Initial analyses indicate a SARS-CoV-2 variant uncovered in California may both be more transmissible and partially evade vaccine-induced antibody response, the Los Angeles Times reports.
The variant, dubbed B.1.427/B.1.429, began to rise in frequency in the state in September to now account for about half of all COVID-19 cases that have undergone sequencing there, and the University of California, San Francisco's Charles Chiu predicts at the LA Times it may represent 90 percent of cases in California by the end of March.
According to the paper, Chiu and a team of researchers analyzed viral samples from various California counties in work that is to be posted to MedRxiv. Their analysis, it says, suggests B.1.427/B.1.429 is between 19 percent and 24 percent more transmissible. Further, lab-based tests suggest that the L452R mutation it has that affects its spike protein enables the virus to better bind to host cells, the LA Times reports. At the same time, it says other lab tests also indicated that B.1.427/B.1.429 elicits a lower neutralizing antibody response following vaccination or previous infection.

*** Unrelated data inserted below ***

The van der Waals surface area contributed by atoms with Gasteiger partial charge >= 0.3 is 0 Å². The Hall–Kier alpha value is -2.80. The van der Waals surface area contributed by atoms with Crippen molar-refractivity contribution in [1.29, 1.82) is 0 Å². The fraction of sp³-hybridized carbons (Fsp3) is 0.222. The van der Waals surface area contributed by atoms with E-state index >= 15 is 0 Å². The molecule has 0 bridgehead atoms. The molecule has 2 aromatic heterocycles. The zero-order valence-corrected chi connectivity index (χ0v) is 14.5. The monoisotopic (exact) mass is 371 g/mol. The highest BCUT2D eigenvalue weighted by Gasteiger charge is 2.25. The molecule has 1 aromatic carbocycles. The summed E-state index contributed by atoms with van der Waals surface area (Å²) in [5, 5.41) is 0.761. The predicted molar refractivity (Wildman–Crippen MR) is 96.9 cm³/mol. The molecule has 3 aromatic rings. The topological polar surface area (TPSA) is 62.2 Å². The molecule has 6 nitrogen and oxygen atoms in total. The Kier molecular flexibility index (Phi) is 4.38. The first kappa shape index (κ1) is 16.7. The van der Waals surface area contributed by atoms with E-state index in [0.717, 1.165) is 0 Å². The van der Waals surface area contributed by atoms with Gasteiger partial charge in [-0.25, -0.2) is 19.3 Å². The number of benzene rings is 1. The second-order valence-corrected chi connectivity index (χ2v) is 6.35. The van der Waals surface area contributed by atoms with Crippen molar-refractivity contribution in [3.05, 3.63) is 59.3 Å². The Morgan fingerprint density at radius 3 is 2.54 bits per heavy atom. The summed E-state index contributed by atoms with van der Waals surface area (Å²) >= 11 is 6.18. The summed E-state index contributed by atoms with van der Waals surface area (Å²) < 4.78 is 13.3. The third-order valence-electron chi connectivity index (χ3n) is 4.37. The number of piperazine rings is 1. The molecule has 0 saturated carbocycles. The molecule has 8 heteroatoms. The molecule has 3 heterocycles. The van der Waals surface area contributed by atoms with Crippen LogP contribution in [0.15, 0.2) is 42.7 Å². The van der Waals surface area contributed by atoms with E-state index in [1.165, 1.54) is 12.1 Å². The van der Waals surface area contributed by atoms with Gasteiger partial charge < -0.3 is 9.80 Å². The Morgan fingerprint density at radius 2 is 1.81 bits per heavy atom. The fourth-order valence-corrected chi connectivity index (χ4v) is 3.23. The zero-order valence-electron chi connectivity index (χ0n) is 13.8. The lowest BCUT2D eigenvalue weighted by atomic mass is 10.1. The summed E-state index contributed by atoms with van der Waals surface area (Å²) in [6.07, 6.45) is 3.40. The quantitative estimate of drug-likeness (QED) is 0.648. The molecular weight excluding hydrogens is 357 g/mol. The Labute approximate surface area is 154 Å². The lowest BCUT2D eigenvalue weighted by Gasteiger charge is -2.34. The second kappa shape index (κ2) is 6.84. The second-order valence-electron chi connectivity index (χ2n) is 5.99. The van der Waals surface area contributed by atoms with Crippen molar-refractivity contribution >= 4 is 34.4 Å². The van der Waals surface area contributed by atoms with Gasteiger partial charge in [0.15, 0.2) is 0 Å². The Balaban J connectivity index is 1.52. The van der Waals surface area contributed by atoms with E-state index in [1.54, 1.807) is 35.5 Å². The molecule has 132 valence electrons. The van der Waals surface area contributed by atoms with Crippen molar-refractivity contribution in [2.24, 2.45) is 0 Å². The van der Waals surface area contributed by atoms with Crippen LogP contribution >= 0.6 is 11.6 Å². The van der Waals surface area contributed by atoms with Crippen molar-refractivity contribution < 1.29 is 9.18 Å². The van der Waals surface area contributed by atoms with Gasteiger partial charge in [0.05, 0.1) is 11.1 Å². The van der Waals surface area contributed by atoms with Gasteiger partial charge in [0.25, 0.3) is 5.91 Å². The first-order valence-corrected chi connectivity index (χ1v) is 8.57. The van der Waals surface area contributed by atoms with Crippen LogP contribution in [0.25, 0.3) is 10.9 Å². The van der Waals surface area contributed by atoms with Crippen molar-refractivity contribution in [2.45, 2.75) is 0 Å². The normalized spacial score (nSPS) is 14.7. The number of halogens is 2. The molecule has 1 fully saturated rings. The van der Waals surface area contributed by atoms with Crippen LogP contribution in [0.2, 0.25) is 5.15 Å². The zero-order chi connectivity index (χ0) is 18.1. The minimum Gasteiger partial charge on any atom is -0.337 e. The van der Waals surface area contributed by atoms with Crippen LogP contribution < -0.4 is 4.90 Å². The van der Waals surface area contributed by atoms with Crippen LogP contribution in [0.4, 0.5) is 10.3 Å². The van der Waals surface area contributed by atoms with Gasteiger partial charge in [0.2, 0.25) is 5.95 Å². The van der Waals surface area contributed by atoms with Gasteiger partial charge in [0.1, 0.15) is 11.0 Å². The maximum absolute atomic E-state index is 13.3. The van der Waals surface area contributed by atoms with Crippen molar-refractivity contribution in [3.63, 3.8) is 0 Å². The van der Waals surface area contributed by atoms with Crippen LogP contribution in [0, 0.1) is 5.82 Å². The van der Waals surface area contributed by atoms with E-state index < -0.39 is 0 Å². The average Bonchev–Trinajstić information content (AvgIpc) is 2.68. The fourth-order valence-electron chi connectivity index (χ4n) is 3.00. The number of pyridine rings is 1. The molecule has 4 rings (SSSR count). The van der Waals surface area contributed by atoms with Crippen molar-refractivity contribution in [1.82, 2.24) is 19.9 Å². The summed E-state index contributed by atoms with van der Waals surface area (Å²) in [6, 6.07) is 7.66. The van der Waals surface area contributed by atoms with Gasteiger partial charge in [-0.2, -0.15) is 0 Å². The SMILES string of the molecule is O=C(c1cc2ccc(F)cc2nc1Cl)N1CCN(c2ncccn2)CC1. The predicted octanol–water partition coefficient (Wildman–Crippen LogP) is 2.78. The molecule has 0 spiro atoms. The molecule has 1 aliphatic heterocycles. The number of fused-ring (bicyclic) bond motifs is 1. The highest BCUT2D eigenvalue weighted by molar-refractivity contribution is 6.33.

The paper adds that the B.1.427/B.1.429 variant has also been tied to increased severe illness and death, though that could in part be due to overwhelmed hospitals.